Music Therapy for Parkinson’s disease

Music Therapy & Other Complementary Therapies for Parkinson’s

Complementary therapies for PD

Complementary therapies are healing practices, performed in addition to standard treatments, with the goal of improving quality of life. My previous blog on art therapy and its use in Parkinson’s disease (PD) introduced the concept of complementary therapies. Today, I will discuss complementary therapies more generally and also concentrate on music, dance and singing therapies that are used for PD.

As I have mentioned, some of the complementary therapies that are in use for PD include exercise/movement therapies such as boxing, yoga, and Tai chi, mindfulness techniques such as meditation, manual practices such as acupuncture and massage, and creative pursuits such as singing, music therapy, dance therapy, theater and art therapy.

Most of these complementary therapies have been formally studied in PD patients in some manner, although usually only in small groups of people. Don’t see your therapy of choice mentioned? Don’t worry – the above list is not meant to be comprehensive and does not include every complementary therapy which has been studied in PD patients. However, it is also necessary to point out that there are many types of complementary treatments marketed to people with PD with no data supporting their use at all. Therefore, before you start any complementary therapy, please discuss it with your neurologist. It is wise to stick with a therapy that has at least some data supporting its use in PD. Always avoid therapies that claim to “cure” PD, as none have been proven to do so and these are false claims.

Music therapies for Parkinson’s disease

Therapies that involve music, including both singing to and moving to music, are very popular for PD patients. Music-based therapies may work in a variety of ways to improve PD-related challenges. The types of therapies that utilize the qualities of music are numerous and varied and it is hard to capture the full breadth of what is available. They may include:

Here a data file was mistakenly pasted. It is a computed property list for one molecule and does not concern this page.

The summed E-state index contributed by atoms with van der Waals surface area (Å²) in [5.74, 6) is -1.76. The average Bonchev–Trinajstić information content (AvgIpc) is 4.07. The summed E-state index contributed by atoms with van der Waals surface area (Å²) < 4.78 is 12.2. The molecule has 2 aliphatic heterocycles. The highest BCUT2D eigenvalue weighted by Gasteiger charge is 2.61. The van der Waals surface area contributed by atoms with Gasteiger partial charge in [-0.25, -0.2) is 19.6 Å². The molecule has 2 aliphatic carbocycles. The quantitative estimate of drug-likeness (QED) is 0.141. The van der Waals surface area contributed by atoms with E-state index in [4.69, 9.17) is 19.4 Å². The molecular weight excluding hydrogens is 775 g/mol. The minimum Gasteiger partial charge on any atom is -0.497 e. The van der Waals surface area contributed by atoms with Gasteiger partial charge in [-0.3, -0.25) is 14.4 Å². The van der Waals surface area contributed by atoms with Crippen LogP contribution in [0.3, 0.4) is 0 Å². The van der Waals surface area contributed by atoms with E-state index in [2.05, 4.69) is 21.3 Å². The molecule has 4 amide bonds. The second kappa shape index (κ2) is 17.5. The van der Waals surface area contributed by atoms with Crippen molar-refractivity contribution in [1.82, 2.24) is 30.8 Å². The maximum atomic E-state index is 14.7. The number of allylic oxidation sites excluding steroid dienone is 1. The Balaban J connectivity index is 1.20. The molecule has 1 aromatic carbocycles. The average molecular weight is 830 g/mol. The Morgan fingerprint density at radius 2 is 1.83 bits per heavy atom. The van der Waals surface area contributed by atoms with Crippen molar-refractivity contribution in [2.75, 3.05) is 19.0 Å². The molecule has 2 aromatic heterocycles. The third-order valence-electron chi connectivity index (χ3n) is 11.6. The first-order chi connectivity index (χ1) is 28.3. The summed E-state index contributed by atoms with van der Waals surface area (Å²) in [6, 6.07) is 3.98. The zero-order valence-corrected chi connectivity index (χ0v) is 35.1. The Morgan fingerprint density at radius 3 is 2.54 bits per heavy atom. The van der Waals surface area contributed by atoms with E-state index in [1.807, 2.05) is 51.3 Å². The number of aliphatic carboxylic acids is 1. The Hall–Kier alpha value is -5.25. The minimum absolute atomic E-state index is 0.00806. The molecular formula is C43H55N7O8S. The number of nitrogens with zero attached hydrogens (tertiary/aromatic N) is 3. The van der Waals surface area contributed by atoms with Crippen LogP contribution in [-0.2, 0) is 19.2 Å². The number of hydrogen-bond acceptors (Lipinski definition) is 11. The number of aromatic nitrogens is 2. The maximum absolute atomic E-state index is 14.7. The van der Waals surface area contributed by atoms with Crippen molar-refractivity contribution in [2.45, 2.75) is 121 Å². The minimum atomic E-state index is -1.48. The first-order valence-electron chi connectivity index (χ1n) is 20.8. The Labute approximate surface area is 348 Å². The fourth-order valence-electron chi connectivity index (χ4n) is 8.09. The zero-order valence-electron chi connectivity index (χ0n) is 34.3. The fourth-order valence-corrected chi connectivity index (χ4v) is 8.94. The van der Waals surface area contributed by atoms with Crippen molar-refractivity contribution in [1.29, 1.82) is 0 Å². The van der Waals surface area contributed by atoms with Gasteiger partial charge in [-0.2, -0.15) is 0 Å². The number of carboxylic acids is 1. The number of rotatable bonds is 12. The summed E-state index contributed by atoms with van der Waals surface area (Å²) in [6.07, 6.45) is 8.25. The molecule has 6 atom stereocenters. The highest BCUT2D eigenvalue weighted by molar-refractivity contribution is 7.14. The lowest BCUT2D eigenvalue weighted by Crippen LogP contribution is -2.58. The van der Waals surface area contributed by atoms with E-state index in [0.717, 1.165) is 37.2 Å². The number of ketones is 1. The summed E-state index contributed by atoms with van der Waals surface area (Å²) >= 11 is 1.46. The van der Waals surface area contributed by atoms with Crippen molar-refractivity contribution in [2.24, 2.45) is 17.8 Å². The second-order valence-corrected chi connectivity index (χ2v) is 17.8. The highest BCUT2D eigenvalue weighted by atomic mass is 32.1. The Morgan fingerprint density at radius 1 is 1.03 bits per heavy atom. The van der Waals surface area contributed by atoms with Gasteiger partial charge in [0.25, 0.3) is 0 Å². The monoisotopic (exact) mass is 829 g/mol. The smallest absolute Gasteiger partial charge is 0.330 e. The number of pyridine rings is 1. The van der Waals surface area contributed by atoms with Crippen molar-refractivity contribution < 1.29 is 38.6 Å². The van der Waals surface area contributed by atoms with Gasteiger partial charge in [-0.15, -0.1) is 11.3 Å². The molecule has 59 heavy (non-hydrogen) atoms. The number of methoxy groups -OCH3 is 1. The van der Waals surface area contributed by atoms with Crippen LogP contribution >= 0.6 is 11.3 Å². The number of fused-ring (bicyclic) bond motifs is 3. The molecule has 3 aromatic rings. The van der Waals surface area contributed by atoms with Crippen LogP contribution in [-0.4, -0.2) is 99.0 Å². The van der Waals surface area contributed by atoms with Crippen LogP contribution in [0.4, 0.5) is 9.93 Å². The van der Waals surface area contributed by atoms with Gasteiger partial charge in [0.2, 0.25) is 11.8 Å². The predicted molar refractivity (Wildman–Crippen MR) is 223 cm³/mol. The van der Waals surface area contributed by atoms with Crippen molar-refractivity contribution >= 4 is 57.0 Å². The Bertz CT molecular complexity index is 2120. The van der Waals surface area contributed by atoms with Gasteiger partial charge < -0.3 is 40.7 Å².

• Music therapy – this is a therapy defined broadly by the American Music Therapy Association as “a treatment including creating, singing, moving to, and/or listening to music [through which] clients’ abilities are strengthened and transferred to other areas of their lives.” Music therapy may have a role in helping those with PD. One particular technique is known as rhythmic auditory cueing, in which rhythm is used to facilitate movement and improve gait. People with PD often note that moving or walking to a rhythm helps improve their movement and employing rhythm to help people with PD is frequently used by PD rehabilitation experts. Music is a great way to provide that rhythm.
  • Dance – different types of dance have been studied in people with PD including tango, ballroom dancing, and even Irish step dancing. Dance may be helpful in PD by:
    1. Imposing rhythmicity on movement (as above)
    2. Providing exercise – Dance can be a source of aerobic exercise and provides a fun way to increase a person’s fitness level.
    3. Working on balance and coordination.
  • Singing – both individual singing as well as participation in choirs have been studied for people with PD. Singing may be helpful in PD by:
    1. Enhancing voice volume and quality – PD can cause hypophonia (low voice volume) and monotonous speech. Singing as therapy can improve these symptoms.
    2. Improving respiration and swallowing – Some studies have shown that singing can also strengthen muscles responsible for swallowing and breathing.

All of these activities may have additional benefits including:

  • Providing avenues for socialization – Working with others to perform a dance or a song offers the opportunity for socialization and collaboration.
  • Enhancing mood and/or cognitive function – Some studies support the ability of music-based therapies to improve mood and cognition.

Community Resources